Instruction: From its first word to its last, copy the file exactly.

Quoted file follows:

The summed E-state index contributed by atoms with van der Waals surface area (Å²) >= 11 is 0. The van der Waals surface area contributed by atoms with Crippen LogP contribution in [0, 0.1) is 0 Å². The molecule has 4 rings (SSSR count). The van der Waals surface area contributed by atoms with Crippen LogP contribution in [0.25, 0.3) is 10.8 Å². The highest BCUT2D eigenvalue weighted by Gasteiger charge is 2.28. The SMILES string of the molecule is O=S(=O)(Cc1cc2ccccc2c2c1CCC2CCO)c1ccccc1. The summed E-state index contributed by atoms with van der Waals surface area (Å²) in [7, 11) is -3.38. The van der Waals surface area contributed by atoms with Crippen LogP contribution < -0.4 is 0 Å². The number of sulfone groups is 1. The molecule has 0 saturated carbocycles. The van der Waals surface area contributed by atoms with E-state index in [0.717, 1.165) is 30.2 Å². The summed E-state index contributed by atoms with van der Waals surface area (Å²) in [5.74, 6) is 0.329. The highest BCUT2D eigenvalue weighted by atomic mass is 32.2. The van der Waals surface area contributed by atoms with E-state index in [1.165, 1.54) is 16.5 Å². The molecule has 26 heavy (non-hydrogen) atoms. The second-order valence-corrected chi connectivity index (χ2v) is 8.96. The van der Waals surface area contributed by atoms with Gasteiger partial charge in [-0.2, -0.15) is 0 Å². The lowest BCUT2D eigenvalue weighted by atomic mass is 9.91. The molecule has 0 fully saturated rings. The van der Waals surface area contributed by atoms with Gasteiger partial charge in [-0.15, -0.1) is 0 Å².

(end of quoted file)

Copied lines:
The summed E-state index contributed by atoms with van der Waals surface area (Å²) >= 11 is 0. The van der Waals surface area contributed by atoms with Crippen LogP contribution in [0, 0.1) is 0 Å². The molecule has 4 rings (SSSR count). The van der Waals surface area contributed by atoms with Crippen LogP contribution in [0.25, 0.3) is 10.8 Å². The highest BCUT2D eigenvalue weighted by Gasteiger charge is 2.28. The SMILES string of the molecule is O=S(=O)(Cc1cc2ccccc2c2c1CCC2CCO)c1ccccc1. The summed E-state index contributed by atoms with van der Waals surface area (Å²) in [7, 11) is -3.38. The van der Waals surface area contributed by atoms with Crippen LogP contribution < -0.4 is 0 Å². The number of sulfone groups is 1. The molecule has 0 saturated carbocycles. The van der Waals surface area contributed by atoms with E-state index in [0.717, 1.165) is 30.2 Å². The summed E-state index contributed by atoms with van der Waals surface area (Å²) in [5.74, 6) is 0.329. The highest BCUT2D eigenvalue weighted by atomic mass is 32.2. The van der Waals surface area contributed by atoms with E-state index in [1.165, 1.54) is 16.5 Å². The molecule has 26 heavy (non-hydrogen) atoms. The second-order valence-corrected chi connectivity index (χ2v) is 8.96. The van der Waals surface area contributed by atoms with Gasteiger partial charge in [-0.2, -0.15) is 0 Å². The lowest BCUT2D eigenvalue weighted by atomic mass is 9.91. The molecule has 0 fully saturated rings. The van der Waals surface area contributed by atoms with Gasteiger partial charge in [-0.15, -0.1) is 0 Å².